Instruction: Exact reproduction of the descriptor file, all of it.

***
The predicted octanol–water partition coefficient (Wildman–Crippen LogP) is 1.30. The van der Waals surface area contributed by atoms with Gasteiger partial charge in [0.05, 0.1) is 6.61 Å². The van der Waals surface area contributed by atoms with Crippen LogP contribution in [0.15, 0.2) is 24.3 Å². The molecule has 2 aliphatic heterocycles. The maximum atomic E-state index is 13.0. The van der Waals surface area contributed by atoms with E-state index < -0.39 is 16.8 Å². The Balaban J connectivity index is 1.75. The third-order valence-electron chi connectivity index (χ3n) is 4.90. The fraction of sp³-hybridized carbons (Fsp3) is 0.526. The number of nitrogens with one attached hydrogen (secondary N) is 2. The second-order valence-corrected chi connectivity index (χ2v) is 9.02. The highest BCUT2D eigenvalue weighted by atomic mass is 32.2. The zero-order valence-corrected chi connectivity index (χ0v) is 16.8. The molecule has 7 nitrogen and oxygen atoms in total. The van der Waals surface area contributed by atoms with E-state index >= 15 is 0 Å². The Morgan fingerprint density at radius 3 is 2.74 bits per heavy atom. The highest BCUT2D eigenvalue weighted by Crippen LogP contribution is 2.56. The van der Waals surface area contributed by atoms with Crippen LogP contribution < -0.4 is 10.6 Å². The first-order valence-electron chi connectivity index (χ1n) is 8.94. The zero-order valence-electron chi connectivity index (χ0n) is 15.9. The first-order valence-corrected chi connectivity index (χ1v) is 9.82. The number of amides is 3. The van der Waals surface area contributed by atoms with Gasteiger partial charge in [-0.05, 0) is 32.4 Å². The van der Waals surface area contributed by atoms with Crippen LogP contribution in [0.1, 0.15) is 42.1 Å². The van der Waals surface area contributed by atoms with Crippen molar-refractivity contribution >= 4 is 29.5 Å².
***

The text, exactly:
The predicted octanol–water partition coefficient (Wildman–Crippen LogP) is 1.30. The van der Waals surface area contributed by atoms with Gasteiger partial charge in [0.05, 0.1) is 6.61 Å². The van der Waals surface area contributed by atoms with Crippen LogP contribution in [0.15, 0.2) is 24.3 Å². The molecule has 2 aliphatic heterocycles. The maximum atomic E-state index is 13.0. The van der Waals surface area contributed by atoms with E-state index < -0.39 is 16.8 Å². The Balaban J connectivity index is 1.75. The third-order valence-electron chi connectivity index (χ3n) is 4.90. The fraction of sp³-hybridized carbons (Fsp3) is 0.526. The number of nitrogens with one attached hydrogen (secondary N) is 2. The second-order valence-corrected chi connectivity index (χ2v) is 9.02. The highest BCUT2D eigenvalue weighted by atomic mass is 32.2. The zero-order valence-corrected chi connectivity index (χ0v) is 16.8. The molecule has 7 nitrogen and oxygen atoms in total. The van der Waals surface area contributed by atoms with E-state index >= 15 is 0 Å². The Morgan fingerprint density at radius 3 is 2.74 bits per heavy atom. The highest BCUT2D eigenvalue weighted by Crippen LogP contribution is 2.56. The van der Waals surface area contributed by atoms with Crippen LogP contribution < -0.4 is 10.6 Å². The first-order valence-electron chi connectivity index (χ1n) is 8.94. The zero-order valence-electron chi connectivity index (χ0n) is 15.9. The first-order valence-corrected chi connectivity index (χ1v) is 9.82. The number of amides is 3. The van der Waals surface area contributed by atoms with Gasteiger partial charge in [-0.05, 0) is 32.4 Å². The van der Waals surface area contributed by atoms with Crippen LogP contribution in [0.1, 0.15) is 42.1 Å². The van der Waals surface area contributed by atoms with Crippen molar-refractivity contribution >= 4 is 29.5 Å².